Then, without varying his tone of voice, as if he was still translating, Haider said: "We have to leave immediately".

"What?" I said, confused, but he was already getting up, thanking them and making our farewells. I wanted to tell Haider to wait, that I had more questions, but something in his eyes stopped me and I followed him back to the car. I was furious: we'd lost a good interview. When we were back inside, and driving away, I asked him why we had left so abruptly.

"Because those young guys behind you were discussing whether to stone you to death," he said.

After that, I learnt to trust Haider.

'Burden of the Desert' by Justin Huggler is available on Amazon (£12.99) or e-book (99p)

Arts and Entertainment
BBC Three was launched a little over five years ago with the slogan: “Three, is a magic number, yes it is.”

BBC Trust agrees to axe channel from TV in favour of digital move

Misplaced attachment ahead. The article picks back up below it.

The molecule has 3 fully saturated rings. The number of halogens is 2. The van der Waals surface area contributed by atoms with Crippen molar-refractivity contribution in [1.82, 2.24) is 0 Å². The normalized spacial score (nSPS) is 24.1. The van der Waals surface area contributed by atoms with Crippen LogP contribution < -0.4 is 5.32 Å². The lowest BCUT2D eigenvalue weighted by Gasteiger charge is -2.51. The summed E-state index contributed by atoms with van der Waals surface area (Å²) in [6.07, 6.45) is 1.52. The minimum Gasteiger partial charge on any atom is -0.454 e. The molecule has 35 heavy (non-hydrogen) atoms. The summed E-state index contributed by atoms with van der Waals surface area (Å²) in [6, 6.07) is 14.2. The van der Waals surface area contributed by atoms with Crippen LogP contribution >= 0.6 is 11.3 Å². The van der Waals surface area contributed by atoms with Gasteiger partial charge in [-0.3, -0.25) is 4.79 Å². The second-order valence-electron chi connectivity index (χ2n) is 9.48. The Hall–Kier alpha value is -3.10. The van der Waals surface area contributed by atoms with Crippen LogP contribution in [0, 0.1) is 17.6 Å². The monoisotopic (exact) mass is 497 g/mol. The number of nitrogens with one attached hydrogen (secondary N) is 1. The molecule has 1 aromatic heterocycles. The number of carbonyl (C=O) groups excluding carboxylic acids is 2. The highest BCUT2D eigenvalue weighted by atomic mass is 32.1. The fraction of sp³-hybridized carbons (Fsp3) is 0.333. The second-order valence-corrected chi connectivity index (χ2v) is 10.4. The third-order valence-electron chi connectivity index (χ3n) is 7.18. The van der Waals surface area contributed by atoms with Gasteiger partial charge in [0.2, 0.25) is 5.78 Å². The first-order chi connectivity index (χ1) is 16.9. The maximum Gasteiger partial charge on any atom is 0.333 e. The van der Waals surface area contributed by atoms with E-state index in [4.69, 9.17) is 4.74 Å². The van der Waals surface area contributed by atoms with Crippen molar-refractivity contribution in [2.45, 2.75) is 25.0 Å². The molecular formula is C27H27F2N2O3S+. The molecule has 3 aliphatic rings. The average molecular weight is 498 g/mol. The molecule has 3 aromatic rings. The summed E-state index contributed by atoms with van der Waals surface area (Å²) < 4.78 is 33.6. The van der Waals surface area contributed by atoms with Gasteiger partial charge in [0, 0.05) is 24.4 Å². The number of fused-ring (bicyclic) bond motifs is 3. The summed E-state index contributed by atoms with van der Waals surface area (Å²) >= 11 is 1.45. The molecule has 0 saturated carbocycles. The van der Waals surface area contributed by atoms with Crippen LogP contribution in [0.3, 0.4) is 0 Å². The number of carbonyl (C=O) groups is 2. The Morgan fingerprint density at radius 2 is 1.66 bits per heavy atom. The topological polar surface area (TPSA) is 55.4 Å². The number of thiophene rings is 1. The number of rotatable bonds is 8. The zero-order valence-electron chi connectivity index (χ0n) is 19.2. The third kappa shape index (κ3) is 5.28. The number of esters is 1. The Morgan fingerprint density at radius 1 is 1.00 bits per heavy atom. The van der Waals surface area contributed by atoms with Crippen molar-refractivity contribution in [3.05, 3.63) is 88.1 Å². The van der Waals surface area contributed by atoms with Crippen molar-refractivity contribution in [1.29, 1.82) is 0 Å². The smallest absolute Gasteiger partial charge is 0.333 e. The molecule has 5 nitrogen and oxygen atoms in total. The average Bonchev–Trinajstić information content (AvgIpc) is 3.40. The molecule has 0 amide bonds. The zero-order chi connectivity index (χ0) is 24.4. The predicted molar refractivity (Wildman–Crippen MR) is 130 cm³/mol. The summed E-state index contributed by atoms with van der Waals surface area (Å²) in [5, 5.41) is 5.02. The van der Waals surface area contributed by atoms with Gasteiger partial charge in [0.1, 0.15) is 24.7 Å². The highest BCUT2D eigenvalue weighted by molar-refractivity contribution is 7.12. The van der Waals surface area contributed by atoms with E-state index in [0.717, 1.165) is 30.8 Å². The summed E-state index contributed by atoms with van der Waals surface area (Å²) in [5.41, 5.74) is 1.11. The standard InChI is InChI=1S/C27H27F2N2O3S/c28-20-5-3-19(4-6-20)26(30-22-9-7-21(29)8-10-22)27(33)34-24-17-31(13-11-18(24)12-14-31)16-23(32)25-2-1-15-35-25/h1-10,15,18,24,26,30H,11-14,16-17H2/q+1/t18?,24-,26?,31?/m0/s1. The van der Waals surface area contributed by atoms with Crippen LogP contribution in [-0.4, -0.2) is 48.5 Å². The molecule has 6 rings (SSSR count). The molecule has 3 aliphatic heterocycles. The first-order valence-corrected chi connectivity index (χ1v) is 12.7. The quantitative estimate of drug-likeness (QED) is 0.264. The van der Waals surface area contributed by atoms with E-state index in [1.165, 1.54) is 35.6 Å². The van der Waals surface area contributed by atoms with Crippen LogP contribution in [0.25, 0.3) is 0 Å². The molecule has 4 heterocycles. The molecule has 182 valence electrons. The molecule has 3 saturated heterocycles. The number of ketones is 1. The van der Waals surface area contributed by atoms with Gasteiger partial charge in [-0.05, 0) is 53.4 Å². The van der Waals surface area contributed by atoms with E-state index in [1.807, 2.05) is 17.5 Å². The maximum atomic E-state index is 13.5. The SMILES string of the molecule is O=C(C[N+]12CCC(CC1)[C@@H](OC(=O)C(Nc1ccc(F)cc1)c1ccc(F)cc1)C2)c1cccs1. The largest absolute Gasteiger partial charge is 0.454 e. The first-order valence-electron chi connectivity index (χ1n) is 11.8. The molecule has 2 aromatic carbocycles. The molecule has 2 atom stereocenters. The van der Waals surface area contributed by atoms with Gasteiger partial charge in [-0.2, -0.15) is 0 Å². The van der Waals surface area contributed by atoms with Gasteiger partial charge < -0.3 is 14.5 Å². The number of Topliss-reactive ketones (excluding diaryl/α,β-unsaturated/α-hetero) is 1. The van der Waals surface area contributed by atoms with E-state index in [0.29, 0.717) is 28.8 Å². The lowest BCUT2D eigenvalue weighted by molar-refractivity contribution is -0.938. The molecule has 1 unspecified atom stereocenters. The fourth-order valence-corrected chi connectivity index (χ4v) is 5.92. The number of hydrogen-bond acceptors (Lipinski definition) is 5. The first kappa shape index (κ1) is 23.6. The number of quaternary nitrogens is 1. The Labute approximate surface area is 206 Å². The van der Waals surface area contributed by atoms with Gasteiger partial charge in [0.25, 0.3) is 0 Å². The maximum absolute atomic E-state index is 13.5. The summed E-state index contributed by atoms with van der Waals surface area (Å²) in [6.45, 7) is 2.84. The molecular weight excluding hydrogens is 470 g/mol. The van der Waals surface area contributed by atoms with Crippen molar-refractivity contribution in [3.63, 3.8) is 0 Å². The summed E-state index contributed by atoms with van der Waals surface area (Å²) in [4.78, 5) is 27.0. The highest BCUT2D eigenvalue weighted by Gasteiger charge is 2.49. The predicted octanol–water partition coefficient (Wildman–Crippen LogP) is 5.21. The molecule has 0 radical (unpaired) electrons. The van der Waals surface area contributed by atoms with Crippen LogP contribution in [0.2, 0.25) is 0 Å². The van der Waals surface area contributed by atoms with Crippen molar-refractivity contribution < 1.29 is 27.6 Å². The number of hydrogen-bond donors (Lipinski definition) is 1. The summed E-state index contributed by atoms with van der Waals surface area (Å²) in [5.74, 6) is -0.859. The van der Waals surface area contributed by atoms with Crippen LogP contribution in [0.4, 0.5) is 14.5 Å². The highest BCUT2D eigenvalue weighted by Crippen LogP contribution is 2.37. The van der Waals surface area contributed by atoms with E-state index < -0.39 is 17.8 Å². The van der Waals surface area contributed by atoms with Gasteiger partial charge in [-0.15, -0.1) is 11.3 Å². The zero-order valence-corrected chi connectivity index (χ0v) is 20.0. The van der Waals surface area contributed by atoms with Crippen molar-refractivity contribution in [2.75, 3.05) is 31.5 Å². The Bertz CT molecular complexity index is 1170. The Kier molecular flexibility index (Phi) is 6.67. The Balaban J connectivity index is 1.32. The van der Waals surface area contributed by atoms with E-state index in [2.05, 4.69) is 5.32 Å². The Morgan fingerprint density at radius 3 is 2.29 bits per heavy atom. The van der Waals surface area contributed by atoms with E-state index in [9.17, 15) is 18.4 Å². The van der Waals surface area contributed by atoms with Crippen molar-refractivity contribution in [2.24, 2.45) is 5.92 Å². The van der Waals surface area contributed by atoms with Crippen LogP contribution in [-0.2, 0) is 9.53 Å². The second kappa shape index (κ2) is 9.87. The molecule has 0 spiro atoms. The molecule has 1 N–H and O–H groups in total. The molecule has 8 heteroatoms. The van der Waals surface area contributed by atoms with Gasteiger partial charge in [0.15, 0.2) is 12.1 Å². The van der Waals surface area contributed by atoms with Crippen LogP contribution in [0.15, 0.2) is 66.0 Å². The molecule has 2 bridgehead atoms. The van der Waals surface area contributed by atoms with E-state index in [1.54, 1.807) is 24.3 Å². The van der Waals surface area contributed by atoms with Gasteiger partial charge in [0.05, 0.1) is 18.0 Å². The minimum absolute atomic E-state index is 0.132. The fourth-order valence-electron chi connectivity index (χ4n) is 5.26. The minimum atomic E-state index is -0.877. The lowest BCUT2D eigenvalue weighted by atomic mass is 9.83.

TV
Arts and Entertainment
British actor Idris Elba is also a DJ and rapper who played Ibiza last summer

film
Arts and Entertainment

books
Arts and Entertainment
Armie Hammer in the new film of ‘The Lone Ranger’

TV
Arts and Entertainment

festivals
Have you tried new the Independent Digital Edition apps?
Arts and Entertainment

ebooksNow available in paperback
Arts and Entertainment

ebooks
Arts and Entertainment
Buying a stairway to Hubbard: the Scientology centre in Los Angeles
film review Chilling inside views on a secretive church
Arts and Entertainment
Jason Williamson, left, and Andrew Fearn of Sleaford Mods
musicYou are nobody in public life until you have been soundly insulted by Sleaford Mods
Arts and Entertainment
Natalie Dew (Jess) in Bend It Like Beckham The Musical
theatreReview: Bend It Like Beckham hits back of the net on opening night